Factions

Faction Design

Introduction

Factions are locations that have been organized under a centralized power to support one another and provide resources. Factions are also useful for supporting players, providing them with supplies, quests, power, or completing favors on their behalf. While many factions may be pre-existing, players and GMs are more than welcome to create their own factions. 

You can use the information below to create, modify and track the factions that exist in your campaign. 

Faction Overview

Faction sheets are used to track the details of each faction. Note that if a faction has more than one type of authority, each is tracked on it’s own sheet.

Each faction sheet contains the following details:

  • Faction Name: This is the name of the faction

  • Authority: This is what type of authority the faction sheet is tracking: Civil, Magical, or Cultural

  • Level: This is the faction’s level with that Authority type.

  • Stockpile: This is the amount of stored resources the faction has.

  • Concepts: These are the different concepts the faction has bound under its authority type. 

  • Locations: These are locations that the faction controls. These locations exist as places that can be visited on the map. Each location has a letter number pair associated with it to make locating its place on the sheet easier. It is recommended that these references are put on the map to make looking up out of the way locations quick and easy. 

  • Tier: Each location has a tier level showing how many resources it can produce and features it can support.

  • Resources: Each location has a resource that it produces. 

  • Feature: Features are notable benefits or threats that the location hosts, willingly or not.

Authority

Authority refers to what type of power the faction wields over a location. The authority type of a faction determines what resources they are able to exploit, as well as making certain features easier to construct. There are 3 types of authority that a faction can hold: Civil, Magical, and Cultural. If the faction has more than one authority type, each one is tracked on a separate sheet. 

Civil authority is the power of law and industry. They control industries such as mining, farming, and crafting. This type of authority is typical for kingdoms to hold. 

Magical authority is the control over founts of magical power and elemental spirits in a location. This power is harnessed through magical rituals and arrays.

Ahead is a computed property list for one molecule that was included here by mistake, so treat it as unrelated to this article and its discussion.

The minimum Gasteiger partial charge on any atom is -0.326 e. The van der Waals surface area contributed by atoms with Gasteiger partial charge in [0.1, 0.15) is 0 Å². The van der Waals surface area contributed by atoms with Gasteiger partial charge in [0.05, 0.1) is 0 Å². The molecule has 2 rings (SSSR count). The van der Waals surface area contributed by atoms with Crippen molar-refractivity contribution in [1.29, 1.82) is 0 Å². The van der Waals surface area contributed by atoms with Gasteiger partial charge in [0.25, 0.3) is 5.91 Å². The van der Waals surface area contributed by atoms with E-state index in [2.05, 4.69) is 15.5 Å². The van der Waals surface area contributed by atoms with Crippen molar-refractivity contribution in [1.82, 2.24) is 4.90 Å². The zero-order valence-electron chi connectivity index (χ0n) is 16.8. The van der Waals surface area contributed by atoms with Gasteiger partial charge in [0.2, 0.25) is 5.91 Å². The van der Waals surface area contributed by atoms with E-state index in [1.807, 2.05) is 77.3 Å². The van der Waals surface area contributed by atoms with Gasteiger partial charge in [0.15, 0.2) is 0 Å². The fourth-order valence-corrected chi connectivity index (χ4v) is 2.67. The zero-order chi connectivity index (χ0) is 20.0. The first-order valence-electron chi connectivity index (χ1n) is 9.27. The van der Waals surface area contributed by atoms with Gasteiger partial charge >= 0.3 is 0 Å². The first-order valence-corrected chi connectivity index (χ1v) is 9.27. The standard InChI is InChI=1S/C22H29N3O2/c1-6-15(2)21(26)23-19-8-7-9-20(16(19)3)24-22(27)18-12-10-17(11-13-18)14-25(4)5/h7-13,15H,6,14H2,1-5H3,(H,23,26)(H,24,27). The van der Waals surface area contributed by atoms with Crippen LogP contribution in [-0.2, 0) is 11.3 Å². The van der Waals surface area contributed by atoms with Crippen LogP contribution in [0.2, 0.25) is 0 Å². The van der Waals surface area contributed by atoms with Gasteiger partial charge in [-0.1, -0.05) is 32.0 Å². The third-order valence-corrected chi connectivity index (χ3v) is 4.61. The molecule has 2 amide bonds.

Cultural authority is that of guiding beliefs and styles of people. These combined beliefs can force the world to change when properly harnessed, similar to how an individual is able to use ki. 

Level

Factions have levels to track their skill with a given type of authority. Factions may have separate levels for each type of authority (Civil, Magical, Cultural.) These levels are tracked on their corresponding sheets.

A faction’s level determines the highest tier of features the faction is capable of constructing. Note that they can still construct lower tier features. Refer to the table below to determine the highest tier feature that faction can craft under an authority type.

Level

Features

1-5

Tier 1

6-10

Tier 2

11-15

Tier 3

16-20

Tier 4

Levels for factions are calculated slightly differently depending on the resource type they use. See the table below:

Type

Level Conditions

Civil

Total number of unique Civil resources

 (Maximum: 5 times Highest Tier Location)

Cultural

Total number of locations

(Maximum: 5 times Highest Tier Location)

Magical

Total number of unique magical founts

(No Maximum)

The term Unique refers to the number of different resources or magical founts, and not the total number of resources or magical founts. For example: having two locations producing iron, and five locations producing wheat would still only count as 2 unique resources. 

Stockpile

A faction’s stockpile represents the amount of resources that they have stored up for use. Stockpile is typically spent adopting new faction concepts and constructing new features. By default:

  • Factions gain stockpile equal to the highest tier of features they have access to, plus 1.

  • Factions have a maximum stockpile equal to the faction’s level. 

Stockpiles of Civil resources are represented by their stored supplies and wealth. Stockpiles of magical resources are usually represented by large spell arrays holding huge amounts of mana. Stockpiles of Cultural resources are represented by the willingness of the populous to accept a new idea and add it to their worldview.

Concepts

There are 10 faction concepts that represent different focuses that factions can put their resources towards. Each concept has the following information:

  • Name: This is the name of the concept

  • Type(s): Can be any of the three Authorities, or a combination of them.